There are a couple of lines in the first episode of FX’s Atlanta that sound for all the world like they’re more about the dude who wrote, produced, and starred in the show than they are about what’s happening onscreen at the moments they’re delivered.
The first is spoken after Earnest (a name which can’t possibly be an accident) proposes a business arrangement with his up-and-coming rapper cousin Alfred (aka Paperboi). Alfred has serious doubts about his cousin’s potential as a manager, and he pays a visit to Earn’s father, hoping to validate his suspicions. But after a few minutes of giving him a hard time, Earnest’s dad says of his son, “When he decides he’s gonna do something, he does it.” On the one hand, this would be kind of an arrogant thing to write about yourself, but on the other hand it describes Donald Glover more or less perfectly, so it’s tough to find fault with the guy for tooting his own horn.
The second line comes from Alfred after he’s heard his underground single (also called “Paperboi”) on Atlanta’s premiere hip-hop station. He cuts the volume on his car stereo and says, “I kind of hate this song.” The sentiment is one that tons of artists eventually express once the thing that brought them initial success loses its novelty and becomes an embarrassing artifact.
It feels like Donald Glover has been saying “I kind of hate this song” since his career got started, growing bored of one thing at just about the time the general public picks up on it and jumping to the next before the first thing has a chance to define him. He’s been doing just that for years.
He started out performing standup and in improv groups, then became a writer for 30 Rock, but the first time most of us noticed Glover, he was playing Troy, an insecure former jock, on NBC’s Community. Along with Danny Pudi (Abed), he was the best part of that show by about a half-mile. It looked like Glover was well on his way toward establishing himself as a comedic force. But then he left the show after releasing a couple of hip-hop albums under the name Childish Gambino, and warning bells went off in my head.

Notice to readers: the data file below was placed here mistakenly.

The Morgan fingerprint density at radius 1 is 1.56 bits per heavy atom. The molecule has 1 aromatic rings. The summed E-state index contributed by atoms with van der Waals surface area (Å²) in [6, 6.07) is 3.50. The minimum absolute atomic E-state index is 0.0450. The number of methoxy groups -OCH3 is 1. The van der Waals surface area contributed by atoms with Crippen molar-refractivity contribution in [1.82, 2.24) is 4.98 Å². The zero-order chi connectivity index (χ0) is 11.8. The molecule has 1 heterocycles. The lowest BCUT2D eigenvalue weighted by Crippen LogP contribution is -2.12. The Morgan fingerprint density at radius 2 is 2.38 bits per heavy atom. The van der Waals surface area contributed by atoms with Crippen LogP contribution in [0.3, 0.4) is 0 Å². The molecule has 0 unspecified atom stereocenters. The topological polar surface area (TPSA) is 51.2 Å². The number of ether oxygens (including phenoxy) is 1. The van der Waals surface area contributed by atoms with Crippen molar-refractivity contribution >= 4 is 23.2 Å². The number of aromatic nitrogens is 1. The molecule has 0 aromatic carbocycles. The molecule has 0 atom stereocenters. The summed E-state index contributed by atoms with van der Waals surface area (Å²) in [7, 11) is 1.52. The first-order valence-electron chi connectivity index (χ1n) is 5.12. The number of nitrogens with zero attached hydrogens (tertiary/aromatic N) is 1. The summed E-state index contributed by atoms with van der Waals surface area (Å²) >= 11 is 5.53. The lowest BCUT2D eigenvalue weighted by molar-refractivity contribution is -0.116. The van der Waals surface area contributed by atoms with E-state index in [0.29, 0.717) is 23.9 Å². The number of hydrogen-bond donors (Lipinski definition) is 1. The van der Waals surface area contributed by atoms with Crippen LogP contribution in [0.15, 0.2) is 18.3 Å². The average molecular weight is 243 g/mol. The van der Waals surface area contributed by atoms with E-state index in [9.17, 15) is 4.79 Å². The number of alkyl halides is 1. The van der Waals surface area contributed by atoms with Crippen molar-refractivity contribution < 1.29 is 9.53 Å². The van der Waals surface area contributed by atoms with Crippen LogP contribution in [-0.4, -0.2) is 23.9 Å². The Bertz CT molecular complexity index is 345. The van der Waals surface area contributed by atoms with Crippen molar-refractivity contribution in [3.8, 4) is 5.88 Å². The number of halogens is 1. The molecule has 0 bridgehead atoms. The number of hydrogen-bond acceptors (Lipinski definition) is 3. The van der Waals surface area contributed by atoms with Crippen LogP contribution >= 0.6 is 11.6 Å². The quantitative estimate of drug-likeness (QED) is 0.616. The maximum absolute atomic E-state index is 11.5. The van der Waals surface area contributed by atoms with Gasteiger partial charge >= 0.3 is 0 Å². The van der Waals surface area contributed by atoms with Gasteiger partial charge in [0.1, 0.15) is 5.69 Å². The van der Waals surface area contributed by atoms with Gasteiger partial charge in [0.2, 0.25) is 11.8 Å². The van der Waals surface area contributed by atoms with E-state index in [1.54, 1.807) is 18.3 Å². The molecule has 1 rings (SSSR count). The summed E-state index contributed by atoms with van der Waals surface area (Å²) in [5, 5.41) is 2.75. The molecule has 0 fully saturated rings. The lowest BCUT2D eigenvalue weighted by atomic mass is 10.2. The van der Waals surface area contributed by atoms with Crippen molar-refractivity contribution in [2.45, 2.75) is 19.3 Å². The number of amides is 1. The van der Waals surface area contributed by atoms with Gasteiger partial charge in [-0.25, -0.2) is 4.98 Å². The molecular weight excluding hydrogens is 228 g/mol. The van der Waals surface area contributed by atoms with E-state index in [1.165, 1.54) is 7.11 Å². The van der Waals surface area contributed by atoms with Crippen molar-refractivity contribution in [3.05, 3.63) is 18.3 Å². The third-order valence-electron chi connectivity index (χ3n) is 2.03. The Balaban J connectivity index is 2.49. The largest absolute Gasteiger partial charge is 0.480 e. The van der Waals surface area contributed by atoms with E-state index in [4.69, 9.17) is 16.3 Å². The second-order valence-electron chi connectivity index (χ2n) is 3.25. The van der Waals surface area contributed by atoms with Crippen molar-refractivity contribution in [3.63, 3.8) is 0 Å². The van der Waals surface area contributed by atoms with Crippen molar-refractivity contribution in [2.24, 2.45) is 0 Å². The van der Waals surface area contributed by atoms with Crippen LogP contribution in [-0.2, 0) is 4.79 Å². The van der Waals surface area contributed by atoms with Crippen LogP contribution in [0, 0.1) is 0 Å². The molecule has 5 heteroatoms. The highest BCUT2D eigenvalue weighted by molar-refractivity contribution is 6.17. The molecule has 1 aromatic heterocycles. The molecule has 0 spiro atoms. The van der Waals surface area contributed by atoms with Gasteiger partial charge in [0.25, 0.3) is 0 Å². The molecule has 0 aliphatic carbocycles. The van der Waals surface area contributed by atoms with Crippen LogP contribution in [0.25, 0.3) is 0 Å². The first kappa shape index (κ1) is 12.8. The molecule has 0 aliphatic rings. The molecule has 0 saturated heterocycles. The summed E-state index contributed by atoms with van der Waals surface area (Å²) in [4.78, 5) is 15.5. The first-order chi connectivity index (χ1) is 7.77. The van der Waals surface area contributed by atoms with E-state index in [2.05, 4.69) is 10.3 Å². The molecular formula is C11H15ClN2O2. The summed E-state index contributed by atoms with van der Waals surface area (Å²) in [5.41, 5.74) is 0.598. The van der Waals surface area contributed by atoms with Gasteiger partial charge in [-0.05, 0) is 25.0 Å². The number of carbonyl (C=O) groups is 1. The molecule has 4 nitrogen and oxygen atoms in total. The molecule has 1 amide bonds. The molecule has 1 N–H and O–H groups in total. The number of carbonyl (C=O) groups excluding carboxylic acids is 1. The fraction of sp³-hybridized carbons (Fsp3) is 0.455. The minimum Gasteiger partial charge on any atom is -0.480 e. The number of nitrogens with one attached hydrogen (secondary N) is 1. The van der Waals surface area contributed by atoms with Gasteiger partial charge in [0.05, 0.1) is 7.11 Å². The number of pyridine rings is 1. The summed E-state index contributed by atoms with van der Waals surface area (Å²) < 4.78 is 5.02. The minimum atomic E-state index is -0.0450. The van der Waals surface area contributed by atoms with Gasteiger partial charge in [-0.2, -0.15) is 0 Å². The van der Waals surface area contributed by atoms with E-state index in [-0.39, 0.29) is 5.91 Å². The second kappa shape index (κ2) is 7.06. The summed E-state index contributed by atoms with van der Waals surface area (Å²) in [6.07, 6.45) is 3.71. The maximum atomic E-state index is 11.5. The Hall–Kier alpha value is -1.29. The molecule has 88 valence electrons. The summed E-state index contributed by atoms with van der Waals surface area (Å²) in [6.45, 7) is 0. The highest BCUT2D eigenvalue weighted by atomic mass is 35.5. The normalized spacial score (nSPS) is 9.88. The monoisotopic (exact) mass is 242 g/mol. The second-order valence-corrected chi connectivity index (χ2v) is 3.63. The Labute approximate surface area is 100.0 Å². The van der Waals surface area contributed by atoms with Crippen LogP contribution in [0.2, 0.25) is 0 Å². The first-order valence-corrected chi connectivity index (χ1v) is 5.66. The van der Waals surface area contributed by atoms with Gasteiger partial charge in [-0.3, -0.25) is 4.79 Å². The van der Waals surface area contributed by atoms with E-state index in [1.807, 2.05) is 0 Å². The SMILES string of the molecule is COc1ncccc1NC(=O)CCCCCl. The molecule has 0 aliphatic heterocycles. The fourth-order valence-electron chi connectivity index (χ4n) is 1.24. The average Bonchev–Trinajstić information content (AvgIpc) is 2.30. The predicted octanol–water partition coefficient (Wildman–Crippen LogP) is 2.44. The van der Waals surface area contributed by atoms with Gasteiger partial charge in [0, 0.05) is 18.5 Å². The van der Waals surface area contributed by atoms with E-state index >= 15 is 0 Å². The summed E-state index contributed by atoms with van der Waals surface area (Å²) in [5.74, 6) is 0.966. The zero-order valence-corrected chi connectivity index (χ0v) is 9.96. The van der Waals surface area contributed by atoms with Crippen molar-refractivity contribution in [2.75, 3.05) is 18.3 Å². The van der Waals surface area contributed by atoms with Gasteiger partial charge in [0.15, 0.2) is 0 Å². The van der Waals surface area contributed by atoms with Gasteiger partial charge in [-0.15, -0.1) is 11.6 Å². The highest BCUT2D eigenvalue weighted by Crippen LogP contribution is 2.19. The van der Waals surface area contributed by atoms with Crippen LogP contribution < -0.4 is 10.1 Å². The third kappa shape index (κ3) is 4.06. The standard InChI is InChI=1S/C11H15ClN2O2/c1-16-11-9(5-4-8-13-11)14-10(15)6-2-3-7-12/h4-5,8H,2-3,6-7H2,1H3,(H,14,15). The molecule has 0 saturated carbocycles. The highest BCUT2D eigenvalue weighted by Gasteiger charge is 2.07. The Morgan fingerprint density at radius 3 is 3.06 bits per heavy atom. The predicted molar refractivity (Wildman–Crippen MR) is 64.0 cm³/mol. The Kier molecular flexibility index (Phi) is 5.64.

Like an idiot, I assumed that Glover didn’t know where his bread was buttered, and that, like a fair few people who’d tried to put a bunch of slashes on their business cards only to embarrass themselves (if you look to your left, you’ll see Shaquille O’ Neal, and coming up on your right is basically every reality TV star who’s ever written a book or recorded an album), he was making a mistake by not sticking to what he’d done so well on Community. Glover’s work as a rapper generated praise but few raves, and after a series of revealing (and in some cases legitimately worrisome) social media posts made people wonder if he was suffering from depression, it looked like his career might stall out altogether.
Thankfully, that did not happen, and it soon became clear that any concerns about Glover’s ability to switch between disciplines were severely misplaced. He turned in a couple of solid acting performances in major studio movies (The Martian and Magic Mike XXL), created Atlanta, got cast as Lando freakin’ Calrissian in a future Star Wars movie, and made a new Childish Gambino record.
In other words, he’s been killing it. Atlanta makes it obvious that, even as the best part of a critically beloved network comedy, Glover’s gifts as a writer and comedian were being wasted. And speaking of those gifts, let’s not forget his musical talent, because the new Gambino album is AMAZING. It’s not just that it’s really good, it’s that the experience of listening to it is actually jarring. It never makes a move that feels safe. During my first listen, I probably thought, ‘Ok, NOW I know what this album sounds like’ half a dozen times, and I was wrong every time. It’s not even a hip-hop record. It’s a bluesy, psychedelic, soul-funk opus, and I can’t believe the dude who fought a fake civil war as the leader of the blanket fort army on Community made it.
But he did. And if his career to this point is any indication, it won’t be the last time Donald Glover surprises people.